Why the Liberal Arts Matter
Asbury University’s mission is to equip men and women to engage culture and advance the cause of Christ in the world, and the way we do that is through a liberal arts education. But what does that mean? What are the “liberal arts,” and what do they look like at a Christian university?
The liberal arts have been around since the ancient Greeks. Initially, they were grammar, rhetoric and logic — those fields of study deemed to be essential to distinguish a free (or liberated) person from a slave. By medieval times, arithmetic, geometry, music and astronomy were added to the list. Today, these subjects — language, science, mathematics, religion and philosophy — still make up the core of a liberal arts education.
At Asbury, however, the study of humanity, its culture and history is inseparable from Biblical and theological studies. The Bible and religious thought been an essential component of Asbury’s curriculum from its founding in 1890. John Wesley Hughes, an evangelist and pastor who founded the University, wrote, “I believed then, as I do now, that a rounded and complete education involved a genuine Christian experience. To educate the body to the neglect of the mind and the soul makes a man beastly. To educate the mind to the neglect of body and soul leads to dead intellectualism. To educate the soul to the neglect of mind and body results in fanaticism.”
How do we accomplish this?
Asbury requires each undergraduate to complete courses oriented toward achieving five different competencies:
- Integrating Christian Faith and Culture (Bible, Theology, Ethics and Philosophy)
- Discovering Human Thought and Creative Expression (Art, Music, English, Communication)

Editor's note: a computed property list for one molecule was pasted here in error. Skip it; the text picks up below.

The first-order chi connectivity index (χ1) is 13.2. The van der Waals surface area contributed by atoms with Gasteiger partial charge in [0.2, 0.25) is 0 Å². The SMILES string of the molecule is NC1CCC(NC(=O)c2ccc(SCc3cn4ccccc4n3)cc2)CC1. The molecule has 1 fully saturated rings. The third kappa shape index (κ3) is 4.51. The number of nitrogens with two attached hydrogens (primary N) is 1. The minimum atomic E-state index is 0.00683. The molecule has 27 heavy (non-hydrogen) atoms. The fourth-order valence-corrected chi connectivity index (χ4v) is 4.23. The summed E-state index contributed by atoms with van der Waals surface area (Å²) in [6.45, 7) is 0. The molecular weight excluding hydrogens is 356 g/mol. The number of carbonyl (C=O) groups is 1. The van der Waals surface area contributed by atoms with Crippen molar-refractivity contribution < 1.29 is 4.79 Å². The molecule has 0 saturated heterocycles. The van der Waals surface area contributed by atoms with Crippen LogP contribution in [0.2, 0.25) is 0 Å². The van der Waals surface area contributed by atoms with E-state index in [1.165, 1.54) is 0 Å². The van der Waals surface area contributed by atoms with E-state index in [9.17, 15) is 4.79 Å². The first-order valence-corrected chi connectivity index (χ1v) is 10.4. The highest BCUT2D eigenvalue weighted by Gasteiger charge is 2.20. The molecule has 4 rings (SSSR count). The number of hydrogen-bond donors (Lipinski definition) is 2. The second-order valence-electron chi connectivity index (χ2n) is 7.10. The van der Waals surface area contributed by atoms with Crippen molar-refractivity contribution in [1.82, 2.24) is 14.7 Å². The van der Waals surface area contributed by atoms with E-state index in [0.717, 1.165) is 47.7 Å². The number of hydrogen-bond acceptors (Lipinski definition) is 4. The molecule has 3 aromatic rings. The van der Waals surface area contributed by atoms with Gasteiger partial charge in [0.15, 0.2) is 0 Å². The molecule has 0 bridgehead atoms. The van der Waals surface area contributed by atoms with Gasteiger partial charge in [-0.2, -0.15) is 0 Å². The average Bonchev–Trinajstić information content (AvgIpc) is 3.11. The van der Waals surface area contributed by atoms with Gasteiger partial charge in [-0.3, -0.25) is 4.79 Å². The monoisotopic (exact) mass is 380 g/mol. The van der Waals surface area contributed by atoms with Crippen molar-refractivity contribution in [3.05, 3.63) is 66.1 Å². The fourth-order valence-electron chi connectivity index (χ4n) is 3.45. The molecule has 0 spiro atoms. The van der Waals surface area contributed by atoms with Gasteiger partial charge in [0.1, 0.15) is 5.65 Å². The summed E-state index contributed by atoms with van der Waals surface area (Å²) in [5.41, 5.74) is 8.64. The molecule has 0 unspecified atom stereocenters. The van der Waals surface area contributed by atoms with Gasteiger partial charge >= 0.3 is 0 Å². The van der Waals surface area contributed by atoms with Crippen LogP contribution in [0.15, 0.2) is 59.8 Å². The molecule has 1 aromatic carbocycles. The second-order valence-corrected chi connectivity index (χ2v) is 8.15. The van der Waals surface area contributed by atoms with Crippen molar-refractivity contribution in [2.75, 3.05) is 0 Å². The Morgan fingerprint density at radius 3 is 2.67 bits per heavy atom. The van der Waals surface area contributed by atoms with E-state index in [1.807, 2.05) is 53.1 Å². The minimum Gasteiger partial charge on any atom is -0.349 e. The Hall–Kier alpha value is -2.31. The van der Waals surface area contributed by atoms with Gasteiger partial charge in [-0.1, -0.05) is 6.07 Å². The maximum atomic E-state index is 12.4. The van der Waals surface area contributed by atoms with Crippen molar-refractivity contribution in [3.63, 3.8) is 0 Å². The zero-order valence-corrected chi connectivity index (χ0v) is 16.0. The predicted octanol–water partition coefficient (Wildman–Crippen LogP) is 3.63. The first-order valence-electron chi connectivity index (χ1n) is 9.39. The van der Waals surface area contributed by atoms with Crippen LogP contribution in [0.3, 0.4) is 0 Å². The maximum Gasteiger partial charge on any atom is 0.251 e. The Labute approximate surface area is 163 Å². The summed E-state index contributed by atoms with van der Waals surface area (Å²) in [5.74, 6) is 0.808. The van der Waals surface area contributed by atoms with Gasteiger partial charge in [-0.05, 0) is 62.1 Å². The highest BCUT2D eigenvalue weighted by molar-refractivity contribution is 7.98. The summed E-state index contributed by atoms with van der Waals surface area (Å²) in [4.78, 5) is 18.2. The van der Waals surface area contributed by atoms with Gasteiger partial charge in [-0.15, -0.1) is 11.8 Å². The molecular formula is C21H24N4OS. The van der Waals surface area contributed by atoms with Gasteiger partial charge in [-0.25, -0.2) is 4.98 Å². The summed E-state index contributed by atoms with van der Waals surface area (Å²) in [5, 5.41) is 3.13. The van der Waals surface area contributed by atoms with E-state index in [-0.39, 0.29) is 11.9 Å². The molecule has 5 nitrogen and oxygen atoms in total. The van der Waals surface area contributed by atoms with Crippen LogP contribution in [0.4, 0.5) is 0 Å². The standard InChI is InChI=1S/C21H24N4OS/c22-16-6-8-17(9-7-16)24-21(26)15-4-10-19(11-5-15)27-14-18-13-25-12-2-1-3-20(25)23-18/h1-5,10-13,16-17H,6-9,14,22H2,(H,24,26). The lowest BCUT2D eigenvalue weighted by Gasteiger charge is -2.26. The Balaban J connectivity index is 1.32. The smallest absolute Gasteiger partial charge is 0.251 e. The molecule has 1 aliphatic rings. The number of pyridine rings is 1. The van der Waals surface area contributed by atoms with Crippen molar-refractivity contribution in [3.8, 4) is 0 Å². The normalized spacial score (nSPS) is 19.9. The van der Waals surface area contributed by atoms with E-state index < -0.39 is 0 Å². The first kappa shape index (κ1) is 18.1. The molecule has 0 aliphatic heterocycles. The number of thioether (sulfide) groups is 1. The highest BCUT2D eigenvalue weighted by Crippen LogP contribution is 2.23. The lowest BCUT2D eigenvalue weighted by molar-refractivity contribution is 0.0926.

- Engaging Society and Global Responsibility (History, Social Sciences, World Languages)
- Achieving Qualitative and Critical Literacy (Mathematics, Computer Science)
- Searching the Natural World and the Environment (Natural Sciences, Physical Education)
This core curriculum ensures that each student receives a broad, comprehensive education in subjects that are universally applicable to any career or educational trajectory.
Why is it important?
Simply put, Asbury University believes that accomplishing the mission of the University — equipping men and women to engage culture and advance the cause of Christ in the world — requires the sort of critical-thinking, truth-seeking, broad-ranging perspective embodied in a liberal arts education. Over and over, Asbury graduates have encountered situations in professional and educational settings in which it was their ability to communicate clearly and evaluate an idea’s worth (and not only its technological feasibility) that set them apart from their peers.
The importance of the liberal arts has even been incorporated into Asbury’s orientation week for new students through a series of discussion sessions called “Engage 2013: Why ask ‘Why?”. In the midst of settling into their dorm rooms and confirming their class schedules, new students take a few hours each day of orientation to break into small groups to ask challenging questions and explore topics such as the relationship between vocation and work, wisdom and information, society and social responsibility.
Faculty members facilitate the small groups sessions, giving students not only the opportunity to meet future professors but also to hear first-hand how the study of the humanities has impacted their lives and careers. Dr. David Coulliette, a professor in the Math Department, worked in research and development capacities in the U.S. Navy and Air Force. He found that the ability to analyze political theory and understand human nature was just as essential in his work as solid computational skills.
“God’s truth is revealed to us in so many ways,” he said. “We need to have a broad background to better recognize His truth when we see it.”
And so at Asbury University, the slogan “Academic Excellence & Spiritual Vitality” truly becomes a way of life — and a place where classical intellectual qualities that distinguish free people join with the Spirit-filled, Wesleyan understanding of Christian faith to create a liberal arts university like no other.